|Spoluautoři PENG Li-Han|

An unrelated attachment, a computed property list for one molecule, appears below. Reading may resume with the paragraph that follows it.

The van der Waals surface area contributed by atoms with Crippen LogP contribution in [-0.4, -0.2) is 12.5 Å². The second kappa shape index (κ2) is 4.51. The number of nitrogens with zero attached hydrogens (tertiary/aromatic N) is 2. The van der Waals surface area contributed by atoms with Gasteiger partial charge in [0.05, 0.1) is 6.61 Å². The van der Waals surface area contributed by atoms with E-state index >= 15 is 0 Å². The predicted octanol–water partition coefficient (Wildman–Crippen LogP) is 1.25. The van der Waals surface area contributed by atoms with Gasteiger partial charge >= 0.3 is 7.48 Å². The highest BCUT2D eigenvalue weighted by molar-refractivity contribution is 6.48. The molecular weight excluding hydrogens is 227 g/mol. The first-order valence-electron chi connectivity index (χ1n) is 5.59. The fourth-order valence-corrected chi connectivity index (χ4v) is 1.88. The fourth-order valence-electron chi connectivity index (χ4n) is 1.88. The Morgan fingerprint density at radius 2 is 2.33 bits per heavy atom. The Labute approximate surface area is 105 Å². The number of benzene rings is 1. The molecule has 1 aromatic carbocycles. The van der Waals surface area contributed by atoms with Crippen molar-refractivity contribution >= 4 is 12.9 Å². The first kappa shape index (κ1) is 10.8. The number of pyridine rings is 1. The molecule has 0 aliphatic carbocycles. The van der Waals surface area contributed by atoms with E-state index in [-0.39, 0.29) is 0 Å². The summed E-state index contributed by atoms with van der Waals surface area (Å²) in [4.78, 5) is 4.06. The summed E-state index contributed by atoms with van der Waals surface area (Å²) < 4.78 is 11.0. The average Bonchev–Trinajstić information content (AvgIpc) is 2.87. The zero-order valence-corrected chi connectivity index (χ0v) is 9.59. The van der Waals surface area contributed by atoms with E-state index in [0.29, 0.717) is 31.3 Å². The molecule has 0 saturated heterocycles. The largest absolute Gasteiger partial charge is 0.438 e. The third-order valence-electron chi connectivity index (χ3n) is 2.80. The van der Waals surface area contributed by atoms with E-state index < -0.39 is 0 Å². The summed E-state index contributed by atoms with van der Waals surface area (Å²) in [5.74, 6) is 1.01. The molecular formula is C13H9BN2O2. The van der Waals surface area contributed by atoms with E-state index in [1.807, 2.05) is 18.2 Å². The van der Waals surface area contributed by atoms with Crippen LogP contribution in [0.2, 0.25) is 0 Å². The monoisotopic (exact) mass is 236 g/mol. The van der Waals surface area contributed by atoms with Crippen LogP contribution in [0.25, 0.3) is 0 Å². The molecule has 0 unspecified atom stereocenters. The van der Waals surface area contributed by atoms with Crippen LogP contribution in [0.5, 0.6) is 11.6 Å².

Lightweight is one of methods for low-carbon design. Based on the lightweight applications potential of metal composite bulks and on the fact that the interface between metals is externally visible currently, this study aims to investigate the feasibility to create core-shell type metal composite bulks. In this study, extrusion is proposed to realize such type of composite. The shell material is suggested to be made as socket shape by backward-extrusion of a metal rod, while the core metal keeps its rod shape. The latter is inserted in the former and then completely encapsulated by using forward-extrusion. In this article an aluminum alloy 6061 is used as the shell metal and alloy 7075 as the core metal of the bulk. Before carrying out the experiments, the feasibility of the process is studied with a commercial finite element software DEFORM according to the Taguchi method regarding the influence of the four primary factors – its area reduction ratio, die angle, die radius, and working temperature – respectively with three levels, on the top end shutting of its shell metal. As a result, the two most important factors are the area reduction ratio and the die angle while corner radius practically has no effect. Six processes with higher area reduction are examined by experimentation. From the results in both of finite element analysis and experiment, the feasibility making the core-shell type metal composite bulk by using hot extrusion is positively confirmed.